"I've been pretty much all around the Midwest and (to) parts of Canada," he said. "Right now, I hold the Sault Area (Wrestling) tag team title. I've had that for a few months now."

Weeden's partner wrestles under the name "Wildcard" Deuce Diamond.

"We both play casino characters," he explained. "He's the card player and I'm the rich guy."

Like many pro wrestlers, Weeden has his own signature "finishing move" when it comes time to finally put an opponent down for the count.

"I call it the Cash Out," he said.

He described it as a "reverse DDT."

The DDT is any move in which a wrestler has an opponent in a front facelock/inverted headlock and falls down or backwards to drive the opponent's head into the mat. It's said the move was named by pro wrestling legend Jake "The Snake" Roberts, who invented it back in the 1980s.

In the Cash Out, "instead of (an opponent) facing the floor, he faces the sky," Weeden said.

He stumbled upon the move by accident during a match. It turned out to be quite the crowd-pleaser.

"The reaction I got from the people was tremendous, so I ended up sticking with it," he said. "During training, I worked on it more and more to make it look a little more legit rather than like an accident."

After more than a decade in the ring, Weeden still harbors the dream of moving up to "the next level" in professional wrestling.

"I've seen guys work their asses off and prove that anybody can make that level with hard work," he said. "Eventually, I'd like to be one of those guys."

Weeden called promoters like the MCWA the "minor leagues" of the pro wrestling world. Everybody there is honing their skills and paying their dues in the hopes of one day getting a shot at the big leagues.

John Michael Nicosia, co-owner/promoter of the MCWA, agreed.

"Every major sport has a minor league," he said. "Independent wrestling is professional wrestling's minor league. We've had guys that are huge names in the business Zach Gowen, Rhino, Sabu, Chris Sabin, Alex Shelley . . . they're all household names worldwide and they all got their start in Michigan in venues just like this."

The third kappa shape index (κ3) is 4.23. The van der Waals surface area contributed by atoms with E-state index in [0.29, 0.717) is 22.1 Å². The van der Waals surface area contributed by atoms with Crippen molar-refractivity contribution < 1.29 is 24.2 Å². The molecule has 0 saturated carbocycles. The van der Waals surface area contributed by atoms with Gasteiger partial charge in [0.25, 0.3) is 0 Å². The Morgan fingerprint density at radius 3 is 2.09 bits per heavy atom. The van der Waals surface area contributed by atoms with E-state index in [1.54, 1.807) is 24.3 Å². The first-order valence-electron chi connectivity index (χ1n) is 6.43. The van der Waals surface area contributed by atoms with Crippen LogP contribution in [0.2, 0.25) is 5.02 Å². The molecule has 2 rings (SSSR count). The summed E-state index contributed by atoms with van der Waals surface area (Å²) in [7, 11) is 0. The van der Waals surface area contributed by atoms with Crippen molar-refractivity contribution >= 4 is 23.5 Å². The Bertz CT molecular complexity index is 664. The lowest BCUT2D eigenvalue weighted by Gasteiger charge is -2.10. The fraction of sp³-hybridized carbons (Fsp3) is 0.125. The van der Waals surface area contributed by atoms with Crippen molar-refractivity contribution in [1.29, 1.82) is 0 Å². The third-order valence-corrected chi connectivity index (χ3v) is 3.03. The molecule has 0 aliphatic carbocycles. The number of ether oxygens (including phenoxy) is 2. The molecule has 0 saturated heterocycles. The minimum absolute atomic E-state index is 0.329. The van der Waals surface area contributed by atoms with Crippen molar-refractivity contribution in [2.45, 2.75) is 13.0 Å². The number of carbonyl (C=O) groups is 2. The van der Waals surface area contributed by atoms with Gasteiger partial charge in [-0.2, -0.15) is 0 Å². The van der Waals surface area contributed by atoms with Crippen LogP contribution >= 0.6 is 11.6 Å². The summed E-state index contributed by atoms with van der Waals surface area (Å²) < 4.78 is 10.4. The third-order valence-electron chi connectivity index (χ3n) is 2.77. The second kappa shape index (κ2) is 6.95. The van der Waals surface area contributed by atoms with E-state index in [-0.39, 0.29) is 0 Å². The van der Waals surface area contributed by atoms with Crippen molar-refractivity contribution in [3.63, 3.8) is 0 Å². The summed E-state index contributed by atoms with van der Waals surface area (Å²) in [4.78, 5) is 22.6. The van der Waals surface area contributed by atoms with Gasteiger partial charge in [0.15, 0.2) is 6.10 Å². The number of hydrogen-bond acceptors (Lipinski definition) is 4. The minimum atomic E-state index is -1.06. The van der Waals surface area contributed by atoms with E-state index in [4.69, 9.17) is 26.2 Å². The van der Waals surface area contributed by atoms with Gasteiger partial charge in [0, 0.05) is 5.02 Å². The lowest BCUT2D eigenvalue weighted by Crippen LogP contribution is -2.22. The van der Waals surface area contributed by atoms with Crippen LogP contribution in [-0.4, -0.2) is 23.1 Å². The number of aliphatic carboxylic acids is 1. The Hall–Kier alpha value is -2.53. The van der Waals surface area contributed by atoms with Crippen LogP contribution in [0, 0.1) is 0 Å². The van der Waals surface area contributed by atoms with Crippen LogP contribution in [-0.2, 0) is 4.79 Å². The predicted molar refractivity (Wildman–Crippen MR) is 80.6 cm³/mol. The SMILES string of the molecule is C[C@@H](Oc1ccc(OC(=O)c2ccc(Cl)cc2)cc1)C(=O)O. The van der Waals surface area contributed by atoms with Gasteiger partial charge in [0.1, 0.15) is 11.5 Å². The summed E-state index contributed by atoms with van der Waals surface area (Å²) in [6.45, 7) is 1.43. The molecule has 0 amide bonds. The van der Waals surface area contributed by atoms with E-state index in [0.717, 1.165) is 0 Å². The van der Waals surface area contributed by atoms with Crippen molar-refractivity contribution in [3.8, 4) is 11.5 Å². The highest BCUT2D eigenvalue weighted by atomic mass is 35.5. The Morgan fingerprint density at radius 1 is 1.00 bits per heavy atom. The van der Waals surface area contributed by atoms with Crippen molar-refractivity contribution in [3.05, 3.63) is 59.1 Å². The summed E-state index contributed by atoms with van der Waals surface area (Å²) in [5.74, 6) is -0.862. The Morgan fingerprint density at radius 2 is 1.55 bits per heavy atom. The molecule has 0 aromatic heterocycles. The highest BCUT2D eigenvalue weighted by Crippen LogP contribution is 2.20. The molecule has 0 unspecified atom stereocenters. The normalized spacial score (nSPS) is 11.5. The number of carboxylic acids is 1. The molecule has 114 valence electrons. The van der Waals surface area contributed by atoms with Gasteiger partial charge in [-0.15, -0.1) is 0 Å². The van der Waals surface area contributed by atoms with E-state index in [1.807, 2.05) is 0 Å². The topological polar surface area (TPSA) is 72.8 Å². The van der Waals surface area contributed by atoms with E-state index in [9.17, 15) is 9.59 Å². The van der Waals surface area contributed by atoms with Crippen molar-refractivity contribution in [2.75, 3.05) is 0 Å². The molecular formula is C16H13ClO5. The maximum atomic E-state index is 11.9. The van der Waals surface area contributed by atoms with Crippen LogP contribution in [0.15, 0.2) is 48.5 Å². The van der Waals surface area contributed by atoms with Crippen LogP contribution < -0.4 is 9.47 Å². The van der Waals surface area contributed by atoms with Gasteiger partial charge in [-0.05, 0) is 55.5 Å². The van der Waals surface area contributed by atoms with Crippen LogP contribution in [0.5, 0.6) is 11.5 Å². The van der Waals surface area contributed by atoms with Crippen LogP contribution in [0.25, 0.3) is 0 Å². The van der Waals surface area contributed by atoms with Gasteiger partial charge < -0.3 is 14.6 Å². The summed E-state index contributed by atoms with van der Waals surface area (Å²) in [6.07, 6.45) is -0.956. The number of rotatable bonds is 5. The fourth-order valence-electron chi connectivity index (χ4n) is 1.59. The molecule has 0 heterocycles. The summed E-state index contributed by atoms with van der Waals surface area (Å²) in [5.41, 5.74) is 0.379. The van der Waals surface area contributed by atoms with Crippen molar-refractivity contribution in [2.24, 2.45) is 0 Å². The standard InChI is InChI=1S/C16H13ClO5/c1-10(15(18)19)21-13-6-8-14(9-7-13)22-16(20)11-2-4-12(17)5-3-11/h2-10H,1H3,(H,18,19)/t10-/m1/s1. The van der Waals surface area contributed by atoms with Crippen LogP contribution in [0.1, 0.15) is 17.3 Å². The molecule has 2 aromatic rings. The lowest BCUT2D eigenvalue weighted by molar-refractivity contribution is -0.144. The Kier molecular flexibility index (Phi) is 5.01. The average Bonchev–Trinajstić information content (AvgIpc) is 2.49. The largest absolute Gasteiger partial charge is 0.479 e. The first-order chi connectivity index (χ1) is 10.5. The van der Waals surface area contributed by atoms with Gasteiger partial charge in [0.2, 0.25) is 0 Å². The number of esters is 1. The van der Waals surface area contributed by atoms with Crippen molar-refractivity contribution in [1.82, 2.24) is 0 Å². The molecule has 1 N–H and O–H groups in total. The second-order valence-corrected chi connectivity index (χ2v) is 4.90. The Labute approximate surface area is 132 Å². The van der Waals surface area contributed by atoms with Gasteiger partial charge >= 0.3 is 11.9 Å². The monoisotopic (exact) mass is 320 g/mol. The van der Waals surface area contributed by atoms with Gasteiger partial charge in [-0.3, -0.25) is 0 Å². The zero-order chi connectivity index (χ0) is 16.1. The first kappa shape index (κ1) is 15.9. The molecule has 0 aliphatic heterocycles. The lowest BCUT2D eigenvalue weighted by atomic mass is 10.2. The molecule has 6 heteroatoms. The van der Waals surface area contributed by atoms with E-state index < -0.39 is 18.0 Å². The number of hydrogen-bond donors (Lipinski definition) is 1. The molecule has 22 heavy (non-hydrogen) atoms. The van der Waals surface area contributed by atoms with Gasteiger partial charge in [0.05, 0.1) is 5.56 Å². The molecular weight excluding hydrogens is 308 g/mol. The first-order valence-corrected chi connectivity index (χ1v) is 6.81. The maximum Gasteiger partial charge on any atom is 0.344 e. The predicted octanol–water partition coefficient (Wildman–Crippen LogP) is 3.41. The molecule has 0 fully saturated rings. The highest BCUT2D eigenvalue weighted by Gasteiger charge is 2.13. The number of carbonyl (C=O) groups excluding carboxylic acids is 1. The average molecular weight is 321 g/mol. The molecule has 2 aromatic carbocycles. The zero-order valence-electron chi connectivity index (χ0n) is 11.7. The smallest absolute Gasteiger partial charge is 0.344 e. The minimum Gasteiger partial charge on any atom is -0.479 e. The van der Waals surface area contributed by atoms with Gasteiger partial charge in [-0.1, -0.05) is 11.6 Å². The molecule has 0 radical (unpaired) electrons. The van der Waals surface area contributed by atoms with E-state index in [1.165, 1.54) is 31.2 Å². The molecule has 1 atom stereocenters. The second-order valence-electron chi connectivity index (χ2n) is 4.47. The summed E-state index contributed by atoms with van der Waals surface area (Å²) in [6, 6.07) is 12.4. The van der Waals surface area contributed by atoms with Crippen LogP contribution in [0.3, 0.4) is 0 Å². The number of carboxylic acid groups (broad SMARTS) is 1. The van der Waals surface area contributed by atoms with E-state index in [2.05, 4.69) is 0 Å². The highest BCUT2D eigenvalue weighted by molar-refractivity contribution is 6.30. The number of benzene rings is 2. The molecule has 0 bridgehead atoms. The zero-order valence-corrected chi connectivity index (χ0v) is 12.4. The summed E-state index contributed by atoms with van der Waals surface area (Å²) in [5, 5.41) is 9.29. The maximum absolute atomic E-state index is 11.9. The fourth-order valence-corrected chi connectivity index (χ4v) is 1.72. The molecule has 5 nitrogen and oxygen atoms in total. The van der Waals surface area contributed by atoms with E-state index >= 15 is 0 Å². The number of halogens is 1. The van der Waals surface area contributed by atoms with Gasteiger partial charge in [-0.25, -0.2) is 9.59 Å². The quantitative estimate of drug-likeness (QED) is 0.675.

"You might get an autograph tonight from somebody and in five years, they're (the) main event in Wrestlemania," Nicosia added.

Weeden's realistic about what constitutes "the next level" for him in the pro wrestling world.

He said it probably won't be World Wrestling Entertainment (WWE), with its nationwide television deals, "because they have pretty strict criteria."

But he believes a "top-notch" promoter, like Ring of Honor, which has a television series, could still be within his grasp.

"That would be perfect," he said.

Weeden's favorite fans are the youth.

"I enjoy performing for the kids and signing autographs," he said. "It's a good feeling. Something like this gives kids hope (and shows them) that anybody can achieve their dreams."

Weeden probably identifies with the kids so much because it seems like he's still a big kid at heart. He's really enjoyed meeting the "old school" pro wrestling superstars he grew up watching on television.

He's met Bret "The Hitman" Hart, "The Million Dollar Man" Ted DeBiase, Rick Steiner, The Iron Sheik, Jake "The Snake" Roberts, Shane Douglas, Chris Masters, "Hacksaw" Jim Duggan and Nikolai Volkoff.

"Some of these guys still wrestle," Weeden said.

Meeting these legends can be a difficult experience because on the one hand, Weeden wants to maintain his professionalism at all times.

But on the other hand . . .

"It's like the little kid in you just wants to go AWOL," he said.

Established in October 2008, the MCWA travels around the state providing the public with "family-oriented" entertainment at affordable prices, according to Nicosia.

He explained that independent wrestling, like the MCWA offers, is a different animal than a large, national outfit like the WWE. It give fans a more intimate experience.

"You're up close. You're personal. You're meeting the guys and the gals," Nicosia said. "You get to see them every weekend. You get to know them a lot better."

And fans never know where an independent wrestling show might pop up.

"We'll go anywhere we're wanted," Nicosia said. "There's thousands of wrestling fans in Michigan. Where there's wrestling on the marquee, that's where I'll be."

The MCWA's next show will be Aug. 15 at the Gibraltar Trade Center in Mt. Clemens.

To learn more, visit www.mcwaonline.com

CJ Carnacchio is editor for The Oxford Leader. He lives in the Village of Oxford with his wife Connie and daughter Larissa. When he's not busy working on the newspaper, he enjoys cigars/pipes, Martinis/Scotch, hunting and fishing.